This means that the potential for upper limb surgery is very limited compared to lower limb surgery. Upper limb surgery is largely used to improve the appearance of the arm and hand. However, in rare instances issues in the upper limb can give rise to problems, such as a thumb digging into the palm. In these cases surgery can relieve the irritation.

Surgical procedures

The surgical procedures used in hemiplegia are generally quite straightforward and involve:

  • Lengthening or moving the tendons of muscles
  • Stretching the muscle bodies themselves
  • Stabilising joints
  • Sometimes the cutting and re-orientating bones (osteotomy)

The most difficult aspect of surgery is deciding what surgeries to perform and the best time to perform surgery.

Nowadays most surgery of this type is performed by orthopaedic surgeons who specialise in the management of children. Gait analysis is often used to study walking patterns and help decide on the appropriate surgery. This involves attaching sticky markers to the skin and using cameras linked to a computer to build up a three dimensional picture of the child’s movements. It’s similar technology that filmmakers use for actors to ‘animate’ creatures in films like King Kong, Lord of the Rings or Narnia. It also uses instruments in the ground to measure the forces involved, and electrodes can be used to measure the activity in the muscles.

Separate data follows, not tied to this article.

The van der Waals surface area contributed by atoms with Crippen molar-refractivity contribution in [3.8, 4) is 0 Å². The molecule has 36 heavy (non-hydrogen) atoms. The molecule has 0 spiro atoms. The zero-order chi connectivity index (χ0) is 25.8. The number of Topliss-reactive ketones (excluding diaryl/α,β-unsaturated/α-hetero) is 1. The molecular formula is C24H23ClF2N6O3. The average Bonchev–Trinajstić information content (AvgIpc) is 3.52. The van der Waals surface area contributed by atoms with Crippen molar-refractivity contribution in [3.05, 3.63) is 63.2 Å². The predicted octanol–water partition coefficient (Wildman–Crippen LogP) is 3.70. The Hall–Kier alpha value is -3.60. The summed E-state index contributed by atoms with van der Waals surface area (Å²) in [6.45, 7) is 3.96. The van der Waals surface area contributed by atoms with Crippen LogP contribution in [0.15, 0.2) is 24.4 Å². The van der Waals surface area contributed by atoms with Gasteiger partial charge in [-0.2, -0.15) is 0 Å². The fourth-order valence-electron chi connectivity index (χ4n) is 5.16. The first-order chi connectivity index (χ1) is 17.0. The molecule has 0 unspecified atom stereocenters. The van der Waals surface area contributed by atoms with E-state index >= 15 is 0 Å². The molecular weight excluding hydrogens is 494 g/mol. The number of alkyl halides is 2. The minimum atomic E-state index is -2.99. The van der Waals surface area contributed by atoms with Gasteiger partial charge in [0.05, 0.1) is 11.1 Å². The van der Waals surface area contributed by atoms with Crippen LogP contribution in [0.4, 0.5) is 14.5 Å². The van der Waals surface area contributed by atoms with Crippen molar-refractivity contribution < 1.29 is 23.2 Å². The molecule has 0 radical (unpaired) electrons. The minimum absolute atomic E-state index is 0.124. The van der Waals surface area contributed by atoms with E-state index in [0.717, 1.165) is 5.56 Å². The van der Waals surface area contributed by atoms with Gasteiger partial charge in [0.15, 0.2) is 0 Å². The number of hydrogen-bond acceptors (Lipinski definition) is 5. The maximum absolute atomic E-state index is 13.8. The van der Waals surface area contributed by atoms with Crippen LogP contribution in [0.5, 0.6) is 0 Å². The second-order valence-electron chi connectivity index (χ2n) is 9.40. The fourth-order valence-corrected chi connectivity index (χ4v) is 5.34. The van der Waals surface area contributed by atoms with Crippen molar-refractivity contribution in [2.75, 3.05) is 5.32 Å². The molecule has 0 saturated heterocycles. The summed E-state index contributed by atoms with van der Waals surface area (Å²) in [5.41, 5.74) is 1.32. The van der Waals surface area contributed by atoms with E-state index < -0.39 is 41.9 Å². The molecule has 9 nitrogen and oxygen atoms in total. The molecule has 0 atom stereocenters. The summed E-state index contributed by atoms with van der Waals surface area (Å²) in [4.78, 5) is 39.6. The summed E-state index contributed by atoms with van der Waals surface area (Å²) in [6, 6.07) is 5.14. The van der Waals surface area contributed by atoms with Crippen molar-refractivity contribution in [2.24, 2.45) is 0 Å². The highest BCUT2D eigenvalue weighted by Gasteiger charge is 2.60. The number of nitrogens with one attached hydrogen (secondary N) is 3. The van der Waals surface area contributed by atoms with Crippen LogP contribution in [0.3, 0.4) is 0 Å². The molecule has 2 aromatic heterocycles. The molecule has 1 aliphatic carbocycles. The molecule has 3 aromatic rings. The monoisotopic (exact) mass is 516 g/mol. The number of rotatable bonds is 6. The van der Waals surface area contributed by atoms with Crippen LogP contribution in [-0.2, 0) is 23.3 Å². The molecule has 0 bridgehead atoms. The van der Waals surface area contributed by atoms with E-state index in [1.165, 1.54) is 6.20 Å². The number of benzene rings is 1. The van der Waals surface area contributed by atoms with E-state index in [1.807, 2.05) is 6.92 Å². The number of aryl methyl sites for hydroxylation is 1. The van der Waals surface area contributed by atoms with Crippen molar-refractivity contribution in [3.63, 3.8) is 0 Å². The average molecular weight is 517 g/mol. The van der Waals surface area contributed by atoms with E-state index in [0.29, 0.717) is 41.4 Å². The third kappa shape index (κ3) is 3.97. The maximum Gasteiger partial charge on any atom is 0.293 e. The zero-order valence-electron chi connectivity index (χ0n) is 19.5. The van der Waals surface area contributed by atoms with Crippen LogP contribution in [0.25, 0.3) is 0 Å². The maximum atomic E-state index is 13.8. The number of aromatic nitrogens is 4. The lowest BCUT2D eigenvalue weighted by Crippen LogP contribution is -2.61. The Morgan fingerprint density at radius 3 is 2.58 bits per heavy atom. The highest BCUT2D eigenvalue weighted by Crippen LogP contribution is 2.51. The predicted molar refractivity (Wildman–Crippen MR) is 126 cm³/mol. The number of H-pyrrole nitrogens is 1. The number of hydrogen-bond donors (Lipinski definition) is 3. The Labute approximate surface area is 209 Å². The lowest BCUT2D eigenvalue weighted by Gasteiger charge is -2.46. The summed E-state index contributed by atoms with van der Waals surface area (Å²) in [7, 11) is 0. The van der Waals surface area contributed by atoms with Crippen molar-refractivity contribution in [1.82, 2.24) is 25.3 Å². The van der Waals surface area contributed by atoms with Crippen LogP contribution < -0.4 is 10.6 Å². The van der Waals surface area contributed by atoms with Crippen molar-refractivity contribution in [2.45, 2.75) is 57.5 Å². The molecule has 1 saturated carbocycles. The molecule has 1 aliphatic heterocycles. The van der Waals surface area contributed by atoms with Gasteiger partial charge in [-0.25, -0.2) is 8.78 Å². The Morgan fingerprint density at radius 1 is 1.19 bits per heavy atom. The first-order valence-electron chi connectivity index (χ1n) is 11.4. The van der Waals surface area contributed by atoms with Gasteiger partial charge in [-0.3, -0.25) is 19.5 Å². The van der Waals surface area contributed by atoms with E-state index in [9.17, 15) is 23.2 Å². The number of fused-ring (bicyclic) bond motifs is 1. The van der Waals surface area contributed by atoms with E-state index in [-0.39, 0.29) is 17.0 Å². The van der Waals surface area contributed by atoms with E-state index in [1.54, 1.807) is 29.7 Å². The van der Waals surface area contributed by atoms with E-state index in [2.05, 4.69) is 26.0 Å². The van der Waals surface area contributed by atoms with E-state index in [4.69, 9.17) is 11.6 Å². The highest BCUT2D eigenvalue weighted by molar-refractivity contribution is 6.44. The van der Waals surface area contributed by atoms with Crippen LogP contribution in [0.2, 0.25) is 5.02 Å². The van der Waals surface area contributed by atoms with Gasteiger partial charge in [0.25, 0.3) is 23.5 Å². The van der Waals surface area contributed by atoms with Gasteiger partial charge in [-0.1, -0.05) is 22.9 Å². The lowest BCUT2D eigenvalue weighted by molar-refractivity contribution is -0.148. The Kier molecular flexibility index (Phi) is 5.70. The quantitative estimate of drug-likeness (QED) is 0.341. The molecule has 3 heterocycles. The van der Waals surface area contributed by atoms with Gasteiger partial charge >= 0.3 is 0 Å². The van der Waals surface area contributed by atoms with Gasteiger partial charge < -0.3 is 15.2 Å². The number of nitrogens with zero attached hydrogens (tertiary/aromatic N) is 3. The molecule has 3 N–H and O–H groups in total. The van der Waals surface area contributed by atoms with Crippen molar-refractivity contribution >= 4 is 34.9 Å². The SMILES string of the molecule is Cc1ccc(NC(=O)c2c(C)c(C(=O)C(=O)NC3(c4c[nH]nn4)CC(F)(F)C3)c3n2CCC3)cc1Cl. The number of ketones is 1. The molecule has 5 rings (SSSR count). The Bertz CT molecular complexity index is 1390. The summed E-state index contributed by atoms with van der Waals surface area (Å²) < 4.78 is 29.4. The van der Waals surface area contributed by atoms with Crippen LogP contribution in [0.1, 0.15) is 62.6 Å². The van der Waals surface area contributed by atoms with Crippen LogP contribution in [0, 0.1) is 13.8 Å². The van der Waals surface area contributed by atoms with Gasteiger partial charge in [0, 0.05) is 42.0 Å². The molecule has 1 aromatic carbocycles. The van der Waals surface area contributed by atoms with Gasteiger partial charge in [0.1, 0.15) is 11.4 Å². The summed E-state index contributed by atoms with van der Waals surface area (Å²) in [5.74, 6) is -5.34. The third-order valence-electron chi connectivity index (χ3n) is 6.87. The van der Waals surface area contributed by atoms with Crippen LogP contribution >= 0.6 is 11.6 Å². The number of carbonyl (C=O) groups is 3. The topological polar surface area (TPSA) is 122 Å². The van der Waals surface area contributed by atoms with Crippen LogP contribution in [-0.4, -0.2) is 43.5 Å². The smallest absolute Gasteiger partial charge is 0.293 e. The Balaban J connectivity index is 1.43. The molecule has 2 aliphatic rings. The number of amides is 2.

Timing of surgery

Timing of surgery is important. If done at an early age when there is a lot of growth left, the original issue can come back. If the surgery is done when the child is mature, problems can be quite difficult to correct and rehabilitation can be difficult.

Generally the best time is when the child is between six and 11 years old, but it might be necessary to perform surgery earlier than this if impairments are quite severe. There is a large window of opportunity, so the surgery can be timed to fit in best with other considerations such as schooling and availability of physiotherapy.

Orthopaedic surgery in hemiplegia usually requires an inpatient stay in hospital, the length depending on the extent of surgery. In recent years there have been considerable advances in the management of pain, with the use of regional blocks (such as epidurals) and the use of patient-controlled pumps for post-operative pain. Most surgery can now be performed without any significant pain.

After surgery, it is often necessary to immobilise the area in a plaster cast, generally for about six weeks. It may then be necessary to use splints to ensure that the correction that was achieved at the time of surgery is maintained.


Rehabilitation after surgery is critical. Without good physiotherapy, problems can come back. The rehabilitation period often takes quite a long time, and it may be a year or longer before the full benefits are seen.

This all means that before surgery your child’s medical team should make a plan to identify the resources that will be needed for rehabilitation. There is not much point in doing surgery if it is then going to take four or five months to get new splints or there is no physiotherapist available.

Surgery will be very helpful for many children with hemiplegia at some stage in their lives, but it needs to be part of a whole package of care to ensure that they are able to achieve their full potential.

See also HemiHelp’s information sheet on AFOs/DAFOs.